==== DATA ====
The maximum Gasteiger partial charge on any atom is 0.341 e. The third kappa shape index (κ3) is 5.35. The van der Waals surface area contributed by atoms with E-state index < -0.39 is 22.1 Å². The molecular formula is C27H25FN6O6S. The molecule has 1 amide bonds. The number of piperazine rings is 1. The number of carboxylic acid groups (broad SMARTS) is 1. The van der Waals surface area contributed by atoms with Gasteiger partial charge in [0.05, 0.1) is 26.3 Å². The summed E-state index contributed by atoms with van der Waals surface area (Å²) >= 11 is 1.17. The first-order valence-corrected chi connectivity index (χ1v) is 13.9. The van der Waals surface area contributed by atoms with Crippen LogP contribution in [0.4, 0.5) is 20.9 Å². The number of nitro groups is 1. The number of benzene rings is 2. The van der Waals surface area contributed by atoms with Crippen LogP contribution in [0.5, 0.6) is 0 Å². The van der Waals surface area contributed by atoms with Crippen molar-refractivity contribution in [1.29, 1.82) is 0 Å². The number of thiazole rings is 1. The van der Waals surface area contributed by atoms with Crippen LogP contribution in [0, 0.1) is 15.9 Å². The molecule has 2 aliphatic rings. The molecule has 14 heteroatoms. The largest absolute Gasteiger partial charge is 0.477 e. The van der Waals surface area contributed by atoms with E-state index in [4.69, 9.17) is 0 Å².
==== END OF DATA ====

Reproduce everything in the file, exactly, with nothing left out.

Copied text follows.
The maximum Gasteiger partial charge on any atom is 0.341 e. The third kappa shape index (κ3) is 5.35. The van der Waals surface area contributed by atoms with E-state index < -0.39 is 22.1 Å². The molecular formula is C27H25FN6O6S. The molecule has 1 amide bonds. The number of piperazine rings is 1. The number of carboxylic acid groups (broad SMARTS) is 1. The van der Waals surface area contributed by atoms with Gasteiger partial charge in [0.05, 0.1) is 26.3 Å². The summed E-state index contributed by atoms with van der Waals surface area (Å²) >= 11 is 1.17. The first-order valence-corrected chi connectivity index (χ1v) is 13.9. The van der Waals surface area contributed by atoms with Crippen LogP contribution in [0.4, 0.5) is 20.9 Å². The number of nitro groups is 1. The number of benzene rings is 2. The van der Waals surface area contributed by atoms with Crippen LogP contribution in [0.5, 0.6) is 0 Å². The van der Waals surface area contributed by atoms with Crippen molar-refractivity contribution in [1.29, 1.82) is 0 Å². The number of thiazole rings is 1. The van der Waals surface area contributed by atoms with Crippen LogP contribution in [0, 0.1) is 15.9 Å². The molecule has 2 aliphatic rings. The molecule has 14 heteroatoms. The largest absolute Gasteiger partial charge is 0.477 e. The van der Waals surface area contributed by atoms with E-state index in [4.69, 9.17) is 0 Å².